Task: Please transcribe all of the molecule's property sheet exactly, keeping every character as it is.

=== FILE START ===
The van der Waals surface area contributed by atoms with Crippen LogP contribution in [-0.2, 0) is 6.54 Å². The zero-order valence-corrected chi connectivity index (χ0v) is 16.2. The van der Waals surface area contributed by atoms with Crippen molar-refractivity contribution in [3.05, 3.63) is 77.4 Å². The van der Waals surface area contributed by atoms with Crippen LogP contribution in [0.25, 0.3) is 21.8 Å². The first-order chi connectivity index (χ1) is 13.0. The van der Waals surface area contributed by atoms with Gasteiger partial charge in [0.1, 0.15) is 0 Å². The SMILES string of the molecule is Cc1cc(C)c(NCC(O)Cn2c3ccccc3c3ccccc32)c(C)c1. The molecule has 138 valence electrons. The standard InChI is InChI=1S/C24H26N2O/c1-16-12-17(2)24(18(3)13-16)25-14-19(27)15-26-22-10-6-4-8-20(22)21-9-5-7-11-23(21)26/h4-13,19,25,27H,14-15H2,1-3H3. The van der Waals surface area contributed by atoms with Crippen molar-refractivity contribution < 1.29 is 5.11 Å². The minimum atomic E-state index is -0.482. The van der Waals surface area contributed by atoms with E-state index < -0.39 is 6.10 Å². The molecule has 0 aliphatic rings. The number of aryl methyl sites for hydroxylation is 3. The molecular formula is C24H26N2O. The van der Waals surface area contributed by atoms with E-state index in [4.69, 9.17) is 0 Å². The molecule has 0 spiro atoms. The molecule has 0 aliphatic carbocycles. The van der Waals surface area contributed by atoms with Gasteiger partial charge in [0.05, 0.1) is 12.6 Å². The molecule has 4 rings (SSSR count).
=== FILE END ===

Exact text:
The van der Waals surface area contributed by atoms with Crippen LogP contribution in [-0.2, 0) is 6.54 Å². The zero-order valence-corrected chi connectivity index (χ0v) is 16.2. The van der Waals surface area contributed by atoms with Crippen molar-refractivity contribution in [3.05, 3.63) is 77.4 Å². The van der Waals surface area contributed by atoms with Crippen LogP contribution in [0.25, 0.3) is 21.8 Å². The first-order chi connectivity index (χ1) is 13.0. The van der Waals surface area contributed by atoms with Gasteiger partial charge in [0.1, 0.15) is 0 Å². The SMILES string of the molecule is Cc1cc(C)c(NCC(O)Cn2c3ccccc3c3ccccc32)c(C)c1. The molecule has 138 valence electrons. The standard InChI is InChI=1S/C24H26N2O/c1-16-12-17(2)24(18(3)13-16)25-14-19(27)15-26-22-10-6-4-8-20(22)21-9-5-7-11-23(21)26/h4-13,19,25,27H,14-15H2,1-3H3. The van der Waals surface area contributed by atoms with Crippen molar-refractivity contribution < 1.29 is 5.11 Å². The minimum atomic E-state index is -0.482. The van der Waals surface area contributed by atoms with E-state index < -0.39 is 6.10 Å². The molecule has 0 aliphatic rings. The number of aryl methyl sites for hydroxylation is 3. The molecular formula is C24H26N2O. The van der Waals surface area contributed by atoms with E-state index in [4.69, 9.17) is 0 Å². The molecule has 0 spiro atoms. The molecule has 0 aliphatic carbocycles. The van der Waals surface area contributed by atoms with Gasteiger partial charge in [0.05, 0.1) is 12.6 Å². The molecule has 4 rings (SSSR count).